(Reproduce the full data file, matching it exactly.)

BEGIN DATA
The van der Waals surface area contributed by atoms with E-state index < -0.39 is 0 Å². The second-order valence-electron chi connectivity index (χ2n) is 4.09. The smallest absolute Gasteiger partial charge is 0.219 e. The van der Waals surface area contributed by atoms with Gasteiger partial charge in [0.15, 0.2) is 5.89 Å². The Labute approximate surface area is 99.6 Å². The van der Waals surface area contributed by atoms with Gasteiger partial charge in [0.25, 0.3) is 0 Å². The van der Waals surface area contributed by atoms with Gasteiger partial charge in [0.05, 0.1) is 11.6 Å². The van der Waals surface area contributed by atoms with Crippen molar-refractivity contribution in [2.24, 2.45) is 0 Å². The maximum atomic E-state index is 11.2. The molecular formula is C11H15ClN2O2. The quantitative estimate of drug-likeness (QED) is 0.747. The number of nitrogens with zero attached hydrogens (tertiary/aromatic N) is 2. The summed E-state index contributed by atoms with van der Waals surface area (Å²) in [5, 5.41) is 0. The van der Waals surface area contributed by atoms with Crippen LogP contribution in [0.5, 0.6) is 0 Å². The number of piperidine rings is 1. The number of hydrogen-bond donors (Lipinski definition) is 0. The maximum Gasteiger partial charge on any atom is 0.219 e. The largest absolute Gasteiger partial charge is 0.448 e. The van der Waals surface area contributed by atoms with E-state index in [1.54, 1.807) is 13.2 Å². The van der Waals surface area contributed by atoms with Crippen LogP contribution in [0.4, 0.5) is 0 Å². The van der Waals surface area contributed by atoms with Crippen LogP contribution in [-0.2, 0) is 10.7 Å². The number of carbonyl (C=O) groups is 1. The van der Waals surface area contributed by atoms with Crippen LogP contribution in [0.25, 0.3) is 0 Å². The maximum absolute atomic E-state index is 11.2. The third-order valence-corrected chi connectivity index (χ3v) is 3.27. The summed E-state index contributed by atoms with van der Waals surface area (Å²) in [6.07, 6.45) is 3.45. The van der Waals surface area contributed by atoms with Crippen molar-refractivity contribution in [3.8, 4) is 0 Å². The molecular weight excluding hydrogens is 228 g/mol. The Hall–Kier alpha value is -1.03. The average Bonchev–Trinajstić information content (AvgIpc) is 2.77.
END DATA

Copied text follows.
The van der Waals surface area contributed by atoms with E-state index < -0.39 is 0 Å². The second-order valence-electron chi connectivity index (χ2n) is 4.09. The smallest absolute Gasteiger partial charge is 0.219 e. The van der Waals surface area contributed by atoms with Gasteiger partial charge in [0.15, 0.2) is 5.89 Å². The Labute approximate surface area is 99.6 Å². The van der Waals surface area contributed by atoms with Gasteiger partial charge in [0.25, 0.3) is 0 Å². The van der Waals surface area contributed by atoms with Gasteiger partial charge in [0.05, 0.1) is 11.6 Å². The van der Waals surface area contributed by atoms with Crippen molar-refractivity contribution in [2.24, 2.45) is 0 Å². The maximum atomic E-state index is 11.2. The molecular formula is C11H15ClN2O2. The quantitative estimate of drug-likeness (QED) is 0.747. The number of nitrogens with zero attached hydrogens (tertiary/aromatic N) is 2. The summed E-state index contributed by atoms with van der Waals surface area (Å²) in [5, 5.41) is 0. The van der Waals surface area contributed by atoms with Crippen LogP contribution in [0.5, 0.6) is 0 Å². The number of piperidine rings is 1. The number of hydrogen-bond donors (Lipinski definition) is 0. The maximum Gasteiger partial charge on any atom is 0.219 e. The largest absolute Gasteiger partial charge is 0.448 e. The van der Waals surface area contributed by atoms with E-state index in [1.54, 1.807) is 13.2 Å². The van der Waals surface area contributed by atoms with Crippen LogP contribution in [0.4, 0.5) is 0 Å². The van der Waals surface area contributed by atoms with Crippen LogP contribution in [-0.2, 0) is 10.7 Å². The number of carbonyl (C=O) groups is 1. The van der Waals surface area contributed by atoms with Crippen LogP contribution in [0.25, 0.3) is 0 Å². The maximum absolute atomic E-state index is 11.2. The third-order valence-corrected chi connectivity index (χ3v) is 3.27. The summed E-state index contributed by atoms with van der Waals surface area (Å²) in [6.07, 6.45) is 3.45. The van der Waals surface area contributed by atoms with Crippen molar-refractivity contribution in [3.8, 4) is 0 Å². The molecular weight excluding hydrogens is 228 g/mol. The Hall–Kier alpha value is -1.03. The average Bonchev–Trinajstić information content (AvgIpc) is 2.77.